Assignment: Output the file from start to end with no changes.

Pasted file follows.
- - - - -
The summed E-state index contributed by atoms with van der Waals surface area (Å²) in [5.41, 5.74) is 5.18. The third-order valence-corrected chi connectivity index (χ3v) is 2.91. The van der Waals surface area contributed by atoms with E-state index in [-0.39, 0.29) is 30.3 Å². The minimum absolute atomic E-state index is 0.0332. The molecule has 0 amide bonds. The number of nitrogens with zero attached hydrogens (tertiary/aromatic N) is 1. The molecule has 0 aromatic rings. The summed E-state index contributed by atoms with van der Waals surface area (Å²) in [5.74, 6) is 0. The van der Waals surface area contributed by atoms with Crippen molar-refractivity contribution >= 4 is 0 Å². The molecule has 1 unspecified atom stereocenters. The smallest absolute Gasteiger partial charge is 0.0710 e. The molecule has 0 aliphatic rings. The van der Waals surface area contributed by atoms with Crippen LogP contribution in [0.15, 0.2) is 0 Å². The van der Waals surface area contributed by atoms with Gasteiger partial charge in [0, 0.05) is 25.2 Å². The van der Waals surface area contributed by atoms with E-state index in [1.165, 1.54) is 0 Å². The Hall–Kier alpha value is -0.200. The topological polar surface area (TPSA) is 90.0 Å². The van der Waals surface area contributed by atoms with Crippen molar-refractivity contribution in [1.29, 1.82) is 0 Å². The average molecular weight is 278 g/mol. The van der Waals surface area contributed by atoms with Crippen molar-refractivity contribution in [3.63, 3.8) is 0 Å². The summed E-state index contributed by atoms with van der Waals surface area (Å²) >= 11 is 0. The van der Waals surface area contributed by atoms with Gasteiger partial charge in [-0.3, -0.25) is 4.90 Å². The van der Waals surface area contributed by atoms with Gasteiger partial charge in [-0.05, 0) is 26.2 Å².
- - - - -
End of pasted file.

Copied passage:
The summed E-state index contributed by atoms with van der Waals surface area (Å²) in [5.41, 5.74) is 5.18. The third-order valence-corrected chi connectivity index (χ3v) is 2.91. The van der Waals surface area contributed by atoms with E-state index in [-0.39, 0.29) is 30.3 Å². The minimum absolute atomic E-state index is 0.0332. The molecule has 0 amide bonds. The number of nitrogens with zero attached hydrogens (tertiary/aromatic N) is 1. The molecule has 0 aromatic rings. The summed E-state index contributed by atoms with van der Waals surface area (Å²) in [5.74, 6) is 0. The van der Waals surface area contributed by atoms with Crippen molar-refractivity contribution >= 4 is 0 Å². The molecule has 1 unspecified atom stereocenters. The smallest absolute Gasteiger partial charge is 0.0710 e. The molecule has 0 aliphatic rings. The van der Waals surface area contributed by atoms with Crippen LogP contribution in [0.15, 0.2) is 0 Å². The van der Waals surface area contributed by atoms with Gasteiger partial charge in [0, 0.05) is 25.2 Å². The van der Waals surface area contributed by atoms with E-state index in [1.165, 1.54) is 0 Å². The Hall–Kier alpha value is -0.200. The topological polar surface area (TPSA) is 90.0 Å². The van der Waals surface area contributed by atoms with Crippen molar-refractivity contribution in [1.29, 1.82) is 0 Å². The average molecular weight is 278 g/mol. The van der Waals surface area contributed by atoms with Crippen molar-refractivity contribution in [3.63, 3.8) is 0 Å². The summed E-state index contributed by atoms with van der Waals surface area (Å²) >= 11 is 0. The van der Waals surface area contributed by atoms with Gasteiger partial charge in [-0.3, -0.25) is 4.90 Å². The van der Waals surface area contributed by atoms with Gasteiger partial charge in [-0.05, 0) is 26.2 Å².